Types of newspapers operating online services
Dailies are taking the lead in Internet/online publishing, clearly. But when we combine all other newspapers operating online, they outnumber dailies.
Dailies 48.0% Weeklies 22.2 College/campus 16.4 Speciality 7.3 Business 3.1 Alternative 3.0
When we break down the U.S. numbers, it looks like this:
Dailies 41.9% Weeklies 24.4 College/campus 19.0 Specialty 8.2 Alternative 4.3 Business 2.2
In actual numbers, this represents 368 U.S. daily newspapers operating online services and 214 weeklies. This is considerably higher than the numbers of dailies estimated to be publishing online by other organizations that track newspaper online activity in the U.S.
While E&P’s numbers are the most current available in tracking this emerging business segment of the newspaper industry, most likely they still underestimate the scope of online newspaper services worldwide. With several new services launching each day, it’s impossible to get an accurate count.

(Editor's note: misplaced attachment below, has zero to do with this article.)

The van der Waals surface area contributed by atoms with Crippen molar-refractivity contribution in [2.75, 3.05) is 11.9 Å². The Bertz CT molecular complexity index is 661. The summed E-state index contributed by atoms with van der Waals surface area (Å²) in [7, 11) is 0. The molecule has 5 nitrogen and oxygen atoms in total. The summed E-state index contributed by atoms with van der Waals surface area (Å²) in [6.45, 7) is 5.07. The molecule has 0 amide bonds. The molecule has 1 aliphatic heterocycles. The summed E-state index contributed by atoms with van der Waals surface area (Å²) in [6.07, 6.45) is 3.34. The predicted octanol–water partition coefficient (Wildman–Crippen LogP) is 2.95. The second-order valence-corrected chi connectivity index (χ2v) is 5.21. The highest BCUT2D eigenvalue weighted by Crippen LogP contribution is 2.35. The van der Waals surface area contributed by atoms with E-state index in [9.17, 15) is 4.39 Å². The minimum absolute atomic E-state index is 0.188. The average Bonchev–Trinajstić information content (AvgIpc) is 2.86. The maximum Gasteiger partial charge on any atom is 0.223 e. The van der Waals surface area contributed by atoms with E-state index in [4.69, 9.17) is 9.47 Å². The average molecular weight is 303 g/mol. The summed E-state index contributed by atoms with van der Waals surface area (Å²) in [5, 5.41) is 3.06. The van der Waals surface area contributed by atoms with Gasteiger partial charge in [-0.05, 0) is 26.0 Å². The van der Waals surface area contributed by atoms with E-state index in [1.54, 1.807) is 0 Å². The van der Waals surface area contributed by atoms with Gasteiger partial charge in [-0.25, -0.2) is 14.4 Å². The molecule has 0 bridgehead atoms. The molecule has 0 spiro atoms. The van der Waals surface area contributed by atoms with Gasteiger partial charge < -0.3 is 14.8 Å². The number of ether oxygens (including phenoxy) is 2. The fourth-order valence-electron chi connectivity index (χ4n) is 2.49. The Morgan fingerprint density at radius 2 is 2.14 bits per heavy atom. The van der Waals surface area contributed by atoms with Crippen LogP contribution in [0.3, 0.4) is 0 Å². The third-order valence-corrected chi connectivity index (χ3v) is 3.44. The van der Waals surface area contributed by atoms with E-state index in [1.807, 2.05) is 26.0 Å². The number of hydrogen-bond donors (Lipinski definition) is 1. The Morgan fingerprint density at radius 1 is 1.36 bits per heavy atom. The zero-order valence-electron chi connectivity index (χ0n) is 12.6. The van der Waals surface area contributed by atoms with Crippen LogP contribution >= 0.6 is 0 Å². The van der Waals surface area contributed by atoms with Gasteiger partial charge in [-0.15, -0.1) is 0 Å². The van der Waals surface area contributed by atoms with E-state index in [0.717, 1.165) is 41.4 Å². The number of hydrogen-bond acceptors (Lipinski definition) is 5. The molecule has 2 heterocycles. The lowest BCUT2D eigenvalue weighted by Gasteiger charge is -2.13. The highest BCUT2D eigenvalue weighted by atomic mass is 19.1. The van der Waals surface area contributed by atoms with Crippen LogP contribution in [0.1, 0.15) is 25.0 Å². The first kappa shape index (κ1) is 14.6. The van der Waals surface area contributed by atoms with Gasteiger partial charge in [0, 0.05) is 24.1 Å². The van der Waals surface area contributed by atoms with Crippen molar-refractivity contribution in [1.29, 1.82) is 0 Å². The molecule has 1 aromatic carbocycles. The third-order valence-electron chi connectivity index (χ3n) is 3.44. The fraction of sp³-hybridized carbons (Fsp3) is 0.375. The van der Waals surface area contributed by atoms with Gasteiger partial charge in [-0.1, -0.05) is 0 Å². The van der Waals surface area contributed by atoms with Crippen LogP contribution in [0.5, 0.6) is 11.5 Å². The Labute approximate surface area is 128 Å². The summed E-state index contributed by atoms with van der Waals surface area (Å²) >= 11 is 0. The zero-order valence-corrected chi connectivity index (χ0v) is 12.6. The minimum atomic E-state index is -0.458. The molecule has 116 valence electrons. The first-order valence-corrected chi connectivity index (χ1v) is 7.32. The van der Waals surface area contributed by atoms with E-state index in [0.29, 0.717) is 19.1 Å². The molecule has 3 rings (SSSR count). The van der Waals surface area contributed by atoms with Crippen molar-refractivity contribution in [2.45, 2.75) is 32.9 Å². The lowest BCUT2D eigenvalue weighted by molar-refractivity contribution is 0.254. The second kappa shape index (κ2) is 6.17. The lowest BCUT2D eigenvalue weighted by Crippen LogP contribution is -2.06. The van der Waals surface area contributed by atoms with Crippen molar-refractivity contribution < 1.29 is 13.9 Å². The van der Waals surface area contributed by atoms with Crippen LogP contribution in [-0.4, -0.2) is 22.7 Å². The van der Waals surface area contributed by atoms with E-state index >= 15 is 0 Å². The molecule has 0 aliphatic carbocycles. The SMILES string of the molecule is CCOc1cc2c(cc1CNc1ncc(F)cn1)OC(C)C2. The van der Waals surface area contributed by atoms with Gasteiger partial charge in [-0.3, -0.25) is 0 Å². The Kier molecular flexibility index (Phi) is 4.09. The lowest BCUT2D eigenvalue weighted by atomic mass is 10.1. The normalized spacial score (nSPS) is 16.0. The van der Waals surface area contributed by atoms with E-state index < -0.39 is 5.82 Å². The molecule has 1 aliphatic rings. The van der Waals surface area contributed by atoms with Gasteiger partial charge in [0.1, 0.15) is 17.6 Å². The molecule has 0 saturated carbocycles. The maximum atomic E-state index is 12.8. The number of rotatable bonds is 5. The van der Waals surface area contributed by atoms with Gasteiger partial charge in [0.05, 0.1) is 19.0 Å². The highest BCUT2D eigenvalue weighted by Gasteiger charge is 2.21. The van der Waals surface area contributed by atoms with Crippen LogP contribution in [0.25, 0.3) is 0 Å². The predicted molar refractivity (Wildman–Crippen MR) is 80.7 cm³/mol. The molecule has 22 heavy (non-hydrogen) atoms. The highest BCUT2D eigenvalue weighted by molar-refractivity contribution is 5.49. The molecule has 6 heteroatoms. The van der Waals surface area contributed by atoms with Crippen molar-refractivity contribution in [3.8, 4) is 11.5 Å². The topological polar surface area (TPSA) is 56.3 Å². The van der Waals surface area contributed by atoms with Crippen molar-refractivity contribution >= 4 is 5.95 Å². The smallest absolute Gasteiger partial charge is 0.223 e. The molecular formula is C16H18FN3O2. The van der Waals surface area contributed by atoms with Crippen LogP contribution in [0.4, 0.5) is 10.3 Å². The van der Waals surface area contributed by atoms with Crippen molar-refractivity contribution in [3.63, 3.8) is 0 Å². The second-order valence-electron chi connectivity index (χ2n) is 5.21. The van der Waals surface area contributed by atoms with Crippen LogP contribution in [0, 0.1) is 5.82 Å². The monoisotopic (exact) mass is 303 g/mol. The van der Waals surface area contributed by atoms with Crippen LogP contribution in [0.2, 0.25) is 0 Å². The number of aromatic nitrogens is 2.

Publishers operating online services can help by alerting Editor & Publisher’s Research department about their operations. E&P is collecting extensive information about newspaper online services, including contact names and information about advertising and sponsorships. As more publishers contribute this detailed information about their services, I will be able to analyze this information to present a better picture of this emerging business. So, please fill out the information form on the E&P Web site.
Yahoo! does maps … Do you?
Have you seen Yahoo!’s nifty new map feature? It’s a free service that lets you type in the street name of any U.S. address and view a detailed map of how to get there. Resulting maps, which offer amazing detail, can be zoomed in or out. It couldn’t find my house (but neither can some UPS drivers!), but it did find every other address I submitted to the search field.